COOLS: And how do you choose the brands that align with that uniqueness for the collaborative residencies?
ZS: We consider proposals for how they’ll resonate with the hotel overall. People have such short attention spans these days, we have to ask how do we make people listen to this cool story, but convey that in a way that also pushes the collaborator forward. In order for our brand to grow in its early stages, its key to show our taste, and we highlight that through the types of brands we work with. We don’t want to just overbrand Amastan.
COOLS: You’re giving them a voice and a platform to partake in the conversation?
ZS: The hotel revolves around several themes that makes it fairly natural to integrate collaborations. Everything has a strong attention to craftsmanship, but with a contemporary twist. Take the blue marble for example, we commissioned an older woman in the UK to paint several iterations on a piece of paper, we scanned it super high resolution and now it’s found its way all over the hotel. Or the blue chevron wood behind me that took 18 months to figure out the right hue and grain, while maintaining its original materiality. They’re products that are highly visual and end up being something…
COOLS: Highly artisanal.
ZS: Yes! All these little details are easy to tie into when it involves a noble product, and someone’s hands being in contact with it. There’s another theme of a feeling like a house of someone who collects things – vases, plants, books, marble etc – but not displayed blatantly. It’s a family of various objects, and we hope our guests also collect souvenirs of their stay here.
COOLS: Everything revolves around family and those intuitive personal feelings.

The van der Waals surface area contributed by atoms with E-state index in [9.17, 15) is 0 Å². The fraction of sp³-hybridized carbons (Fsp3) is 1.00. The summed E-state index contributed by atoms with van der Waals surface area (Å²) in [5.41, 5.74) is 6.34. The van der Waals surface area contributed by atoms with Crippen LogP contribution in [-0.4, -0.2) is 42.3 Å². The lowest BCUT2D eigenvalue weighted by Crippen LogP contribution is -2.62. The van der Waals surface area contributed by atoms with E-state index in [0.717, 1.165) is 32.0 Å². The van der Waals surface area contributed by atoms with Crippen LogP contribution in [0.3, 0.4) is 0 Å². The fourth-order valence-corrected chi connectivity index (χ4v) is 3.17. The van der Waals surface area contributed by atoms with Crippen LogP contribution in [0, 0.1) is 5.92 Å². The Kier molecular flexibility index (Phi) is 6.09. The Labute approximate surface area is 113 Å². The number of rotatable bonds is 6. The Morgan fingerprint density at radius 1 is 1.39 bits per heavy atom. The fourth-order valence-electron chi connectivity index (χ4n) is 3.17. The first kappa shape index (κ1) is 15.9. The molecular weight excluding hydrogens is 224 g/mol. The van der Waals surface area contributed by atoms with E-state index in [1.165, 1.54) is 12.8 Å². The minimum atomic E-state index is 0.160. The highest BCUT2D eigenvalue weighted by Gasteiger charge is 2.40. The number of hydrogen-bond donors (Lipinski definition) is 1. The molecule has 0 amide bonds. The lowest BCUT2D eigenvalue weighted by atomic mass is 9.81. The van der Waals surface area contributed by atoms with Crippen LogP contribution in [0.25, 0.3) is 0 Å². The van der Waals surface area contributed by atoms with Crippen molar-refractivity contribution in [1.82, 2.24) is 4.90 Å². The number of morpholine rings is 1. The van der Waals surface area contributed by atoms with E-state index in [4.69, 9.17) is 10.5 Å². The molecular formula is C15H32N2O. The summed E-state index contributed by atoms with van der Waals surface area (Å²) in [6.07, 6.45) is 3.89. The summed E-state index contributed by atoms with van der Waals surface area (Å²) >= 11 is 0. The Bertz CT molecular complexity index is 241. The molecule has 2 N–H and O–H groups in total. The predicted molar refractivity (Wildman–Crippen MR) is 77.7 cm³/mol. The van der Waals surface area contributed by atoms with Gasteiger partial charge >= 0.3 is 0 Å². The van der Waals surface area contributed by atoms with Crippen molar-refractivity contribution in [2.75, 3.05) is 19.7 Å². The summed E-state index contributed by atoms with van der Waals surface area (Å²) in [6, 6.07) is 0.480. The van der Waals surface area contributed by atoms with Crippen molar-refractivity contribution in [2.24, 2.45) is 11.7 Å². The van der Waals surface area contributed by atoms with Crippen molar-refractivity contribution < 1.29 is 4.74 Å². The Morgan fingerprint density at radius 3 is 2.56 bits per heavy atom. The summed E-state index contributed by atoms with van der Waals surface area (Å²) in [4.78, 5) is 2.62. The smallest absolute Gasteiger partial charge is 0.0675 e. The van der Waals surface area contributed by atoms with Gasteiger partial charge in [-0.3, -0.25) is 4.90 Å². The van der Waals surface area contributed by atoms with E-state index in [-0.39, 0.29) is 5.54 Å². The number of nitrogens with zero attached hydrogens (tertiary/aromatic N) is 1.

ZS: Yes, and the idea of collection. When we did the Lola James Harper collaboration with Rami, from the first handshake we knew was the perfect synergy. Everything in his brand revolves around family, everything he does comes from encapsulating memories that he’s translating through photography, scents and music. We had some gigs in the bar, a photo gallery and his scents were everywhere it was incredible. We generally want to keep it pretty organic. Sometimes the space is empty for a few weeks, but I’d rather have it this way than diluting the vision of always wanting something that resonates.
COOLS: What are the other themes central to the Amastan ethos?
ZS: Craftsmanship generally implies something traditional, so there’s always an idea of taking a classic with a modern twist. Merging cultures, so many brands are emerging from everywhere, we’re becoming overwhelmed by all these cool new things that all deserve praise. But the ones that make a difference over time are the ones that will bring something from one culture to another. Not by copy and pasting it but by tweaking it. It’s being accepted by the local culture without understanding why even if it is inherently different. And inspiring that cultural sensitivity in our guests.
COOLS: Like an invitation au voyage?
ZS: Yes, but done in a way in a way that’s a subtle as possible. Sobriety and elegance doesn’t come through big statements.
COOLS: How do you see Amastan evolving in the future?
ZS: We want people to understand what we stand for in the way we do things. We want our clients to follow us and care. For someone to leave thinking this hotel is cool, they do things differently and telling their friends to check it out. It would be wonderful to grow a collection of small hotels. Always maintaining that ethos of a big house that’s welcoming to all. And keep that same sincerity, quality and proximity to guests. I want to make those cultural houses relevant to wherever they go. Often when I travel I’ll call the hotel to see how many rooms they have; that really does affect the guest experience. We’re missing in key markets an offering that is able to provide that cultural house and intimacy but still be cool.